To achieve the above objects, a method of making composite materials of hypereutectic Al-Si alloys according to this invention comprises the steps of homogeneously mixing a strengthening material of nonmetallic particles or fibers with a hypereutectic Al-Si alloy melted in a melting furnace contained in a vacuum vessel by means of stirring blades rotated at low speed, dropping the obtained molten composite material of the hypereutectic Al-Si alloy onto a polygonal rotor that rotates at high speed about a horizontal shaft in a heat-resistant vessel, breaking up the crystallizing out primary silicon crystals by spattering the molten composite material by the stirring action of the rotor rotating at high speed, receiving the spattered semifused composite material with the heat-resistant vessel, and making the composite material into a semi-solid mass having a fine-grained homogeneous microstructure by stirring the composite material with the rotor.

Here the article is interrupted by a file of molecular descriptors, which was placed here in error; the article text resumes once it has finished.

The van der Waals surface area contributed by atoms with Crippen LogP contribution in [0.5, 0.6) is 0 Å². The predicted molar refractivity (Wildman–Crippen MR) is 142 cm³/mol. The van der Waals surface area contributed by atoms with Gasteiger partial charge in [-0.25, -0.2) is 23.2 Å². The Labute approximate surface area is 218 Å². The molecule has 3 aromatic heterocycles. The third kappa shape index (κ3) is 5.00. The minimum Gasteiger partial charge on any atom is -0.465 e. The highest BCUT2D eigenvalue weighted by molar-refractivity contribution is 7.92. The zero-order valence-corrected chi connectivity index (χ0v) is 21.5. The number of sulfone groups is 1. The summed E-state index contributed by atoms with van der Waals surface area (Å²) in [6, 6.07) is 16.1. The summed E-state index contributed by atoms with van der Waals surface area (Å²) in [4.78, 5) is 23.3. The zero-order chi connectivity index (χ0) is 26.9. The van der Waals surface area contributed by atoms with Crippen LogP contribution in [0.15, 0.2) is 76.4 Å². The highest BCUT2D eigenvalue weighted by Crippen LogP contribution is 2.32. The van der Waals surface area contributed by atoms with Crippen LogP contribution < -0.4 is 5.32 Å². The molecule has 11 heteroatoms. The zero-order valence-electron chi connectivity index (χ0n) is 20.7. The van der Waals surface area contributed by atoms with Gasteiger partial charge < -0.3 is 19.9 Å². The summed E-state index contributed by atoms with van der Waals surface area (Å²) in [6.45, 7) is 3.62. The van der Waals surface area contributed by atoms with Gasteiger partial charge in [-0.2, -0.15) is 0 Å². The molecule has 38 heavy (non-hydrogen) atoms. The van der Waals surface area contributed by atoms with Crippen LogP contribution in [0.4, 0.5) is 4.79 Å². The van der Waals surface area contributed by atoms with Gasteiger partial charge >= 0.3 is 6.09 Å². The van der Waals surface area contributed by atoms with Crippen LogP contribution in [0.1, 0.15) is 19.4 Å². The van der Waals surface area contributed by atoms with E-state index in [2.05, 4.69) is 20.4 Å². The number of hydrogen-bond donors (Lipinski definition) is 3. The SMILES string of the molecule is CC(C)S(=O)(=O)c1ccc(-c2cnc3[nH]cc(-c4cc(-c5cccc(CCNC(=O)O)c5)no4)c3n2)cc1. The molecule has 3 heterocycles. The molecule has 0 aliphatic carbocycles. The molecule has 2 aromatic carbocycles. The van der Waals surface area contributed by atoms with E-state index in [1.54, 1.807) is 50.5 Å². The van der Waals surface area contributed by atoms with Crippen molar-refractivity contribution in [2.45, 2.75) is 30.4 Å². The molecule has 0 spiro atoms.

Examples of the strengthening material of nonmetallic particles or fibers added in the method of this invetion are particles of graphite and titanium carbide and short fibers of graphite. The amount of addition should preferably be held between 3 percent and 8 percent by weight.